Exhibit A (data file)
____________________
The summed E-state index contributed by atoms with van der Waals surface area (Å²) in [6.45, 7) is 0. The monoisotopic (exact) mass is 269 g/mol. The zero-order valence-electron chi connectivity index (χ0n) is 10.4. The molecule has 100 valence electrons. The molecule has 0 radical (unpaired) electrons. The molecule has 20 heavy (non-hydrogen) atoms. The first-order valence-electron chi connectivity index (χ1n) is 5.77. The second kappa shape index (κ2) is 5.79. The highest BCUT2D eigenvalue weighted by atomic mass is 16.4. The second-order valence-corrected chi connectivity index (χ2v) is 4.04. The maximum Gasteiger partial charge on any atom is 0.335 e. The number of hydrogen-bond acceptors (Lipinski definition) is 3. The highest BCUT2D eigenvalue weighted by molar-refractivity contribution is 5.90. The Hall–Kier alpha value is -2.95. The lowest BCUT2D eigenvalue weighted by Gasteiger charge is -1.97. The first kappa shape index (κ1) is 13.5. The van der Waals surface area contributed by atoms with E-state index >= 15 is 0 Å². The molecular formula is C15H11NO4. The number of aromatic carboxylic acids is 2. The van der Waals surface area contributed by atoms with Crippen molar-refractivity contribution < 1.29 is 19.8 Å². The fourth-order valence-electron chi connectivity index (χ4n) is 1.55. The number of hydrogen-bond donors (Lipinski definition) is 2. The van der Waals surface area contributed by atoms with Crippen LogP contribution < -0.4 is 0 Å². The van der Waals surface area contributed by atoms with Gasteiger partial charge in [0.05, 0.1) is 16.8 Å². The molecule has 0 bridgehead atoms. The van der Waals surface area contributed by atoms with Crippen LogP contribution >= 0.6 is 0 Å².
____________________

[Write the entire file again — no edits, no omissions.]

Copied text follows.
The summed E-state index contributed by atoms with van der Waals surface area (Å²) in [6.45, 7) is 0. The monoisotopic (exact) mass is 269 g/mol. The zero-order valence-electron chi connectivity index (χ0n) is 10.4. The molecule has 100 valence electrons. The molecule has 0 radical (unpaired) electrons. The molecule has 20 heavy (non-hydrogen) atoms. The first-order valence-electron chi connectivity index (χ1n) is 5.77. The second kappa shape index (κ2) is 5.79. The highest BCUT2D eigenvalue weighted by atomic mass is 16.4. The second-order valence-corrected chi connectivity index (χ2v) is 4.04. The maximum Gasteiger partial charge on any atom is 0.335 e. The number of hydrogen-bond acceptors (Lipinski definition) is 3. The highest BCUT2D eigenvalue weighted by molar-refractivity contribution is 5.90. The Hall–Kier alpha value is -2.95. The lowest BCUT2D eigenvalue weighted by Gasteiger charge is -1.97. The first kappa shape index (κ1) is 13.5. The van der Waals surface area contributed by atoms with E-state index >= 15 is 0 Å². The molecular formula is C15H11NO4. The number of aromatic carboxylic acids is 2. The van der Waals surface area contributed by atoms with Crippen molar-refractivity contribution < 1.29 is 19.8 Å². The fourth-order valence-electron chi connectivity index (χ4n) is 1.55. The number of hydrogen-bond donors (Lipinski definition) is 2. The van der Waals surface area contributed by atoms with Crippen LogP contribution < -0.4 is 0 Å². The van der Waals surface area contributed by atoms with Gasteiger partial charge in [0.05, 0.1) is 16.8 Å². The molecule has 0 bridgehead atoms. The van der Waals surface area contributed by atoms with Crippen LogP contribution >= 0.6 is 0 Å².